The Bushnell Equinox Z2 presents clear viewing in low-light conditions and even total darkness. The infrared-sensitive complementary-metal-oxide-semiconductor (CMOS) sensor offers edge-to-edge resolution. With 6x magnification and a 50mm objective lens, these fully multi-coated lenses increase light transmission and decrease glare. Night time never looked so clear!

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Some users find night vision binoculars easier to use as they look and feel more like traditional field optics. Night vision goggles and headgear is another more sophisticated and expensive option used for specific applications.  Night vision headgear is great for travelling in the outdoors at night and is effective for moving throughout the forest and countryside. With a low magnification, a goggle user may travel comfortably after sundown.

Night Vision for Hunting

There is a stigma attached to night vision when it comes to hunting-related activities. Since hunting at night is illegal in North America, in most cases, you cannot lawfully carry night vision optics and a firearm at the same time, that is obvious. Where night vision has its place though is in the preparation, scouting and traveling to and from a hunting location, after dark. Provided you are not actively hunting i.e. carrying a firearm with you, these optics are fabulous for getting around in the forest after sundown, or locating a disoriented hunting companion after dark.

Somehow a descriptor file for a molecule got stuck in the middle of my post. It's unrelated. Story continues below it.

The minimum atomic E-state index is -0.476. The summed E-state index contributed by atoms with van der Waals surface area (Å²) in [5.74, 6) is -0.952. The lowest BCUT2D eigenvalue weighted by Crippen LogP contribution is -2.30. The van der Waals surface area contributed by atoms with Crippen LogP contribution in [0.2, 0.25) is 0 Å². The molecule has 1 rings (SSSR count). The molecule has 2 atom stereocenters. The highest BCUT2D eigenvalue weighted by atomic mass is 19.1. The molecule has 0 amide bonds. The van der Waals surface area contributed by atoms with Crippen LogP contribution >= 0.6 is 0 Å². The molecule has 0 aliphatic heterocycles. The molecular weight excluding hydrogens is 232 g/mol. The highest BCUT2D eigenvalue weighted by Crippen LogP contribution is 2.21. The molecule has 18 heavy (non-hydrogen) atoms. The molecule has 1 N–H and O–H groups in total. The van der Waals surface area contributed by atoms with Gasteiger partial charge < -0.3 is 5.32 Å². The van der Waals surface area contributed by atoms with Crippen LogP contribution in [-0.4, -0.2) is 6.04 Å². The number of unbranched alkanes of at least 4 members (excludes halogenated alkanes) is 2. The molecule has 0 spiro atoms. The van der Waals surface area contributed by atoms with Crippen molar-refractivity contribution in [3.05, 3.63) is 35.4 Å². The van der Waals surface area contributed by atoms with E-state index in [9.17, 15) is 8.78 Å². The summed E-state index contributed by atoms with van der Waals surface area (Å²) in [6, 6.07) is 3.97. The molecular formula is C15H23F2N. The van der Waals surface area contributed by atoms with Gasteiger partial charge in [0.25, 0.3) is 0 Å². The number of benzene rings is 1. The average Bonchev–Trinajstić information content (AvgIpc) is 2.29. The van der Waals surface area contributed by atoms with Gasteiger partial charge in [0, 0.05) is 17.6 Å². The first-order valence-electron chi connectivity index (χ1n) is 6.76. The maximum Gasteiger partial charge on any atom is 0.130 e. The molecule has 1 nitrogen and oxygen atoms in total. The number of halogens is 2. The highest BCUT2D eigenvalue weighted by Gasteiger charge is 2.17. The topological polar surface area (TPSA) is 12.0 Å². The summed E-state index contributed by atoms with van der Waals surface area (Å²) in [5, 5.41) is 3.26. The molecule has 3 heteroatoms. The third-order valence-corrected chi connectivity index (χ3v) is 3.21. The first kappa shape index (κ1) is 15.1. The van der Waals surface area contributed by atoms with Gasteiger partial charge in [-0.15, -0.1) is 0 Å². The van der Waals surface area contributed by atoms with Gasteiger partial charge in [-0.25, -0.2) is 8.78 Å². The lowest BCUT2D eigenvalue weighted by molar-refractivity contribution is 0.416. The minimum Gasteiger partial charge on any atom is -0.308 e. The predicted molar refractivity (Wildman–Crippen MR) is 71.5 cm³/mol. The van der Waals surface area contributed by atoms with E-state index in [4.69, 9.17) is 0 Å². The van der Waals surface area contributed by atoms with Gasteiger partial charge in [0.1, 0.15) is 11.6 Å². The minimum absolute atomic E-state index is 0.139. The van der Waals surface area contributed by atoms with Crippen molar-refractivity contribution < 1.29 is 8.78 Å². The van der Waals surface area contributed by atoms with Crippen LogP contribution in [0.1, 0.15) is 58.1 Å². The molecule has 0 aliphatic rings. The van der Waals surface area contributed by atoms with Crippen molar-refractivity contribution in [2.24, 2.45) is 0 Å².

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The safety aspect of night vision during hunting situations is of utmost importance. The ability to move safely through the forest after dark opens doors for hunters, both pre-season and during the season itself.  While scouting and gathering research in pre-season, night vision binoculars or monocular are great for spotting white-tailed deer as they move in low-light conditions. Monitoring game movement with your night vision optics offers a huge advantage, since most animals are inherently crepuscular and some even nocturnal. The ability to observe game as they slip through the darkness allows hunters the advance of tracking movement never before seen.

Advanced techniques

Another trick with night vision is the advanced use of goggles or a night vision headset.  The use of night vision goggles will allow the user to travel freely after dark.  These goggles typically have low magnification and serve as an after dark set of eyes to replace our human eyes.  Since most night vision viewing appears with a green hue, it does take some getting used to as our eyes are more sensitive to the green portion of the light spectrum.  Most night vision is viewed in this part of the light spectrum.

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Night vision optics are handy when used as a secondary tool along with conventional field optics such as a binoculars. You now have outdoor viewing covered 24/7! If you have never tried using night vision, I suggest you do.

For more information on night vision products available, vision Bushnell.com

Want to learn more about hunting? Check out my feature on tree stand hunting.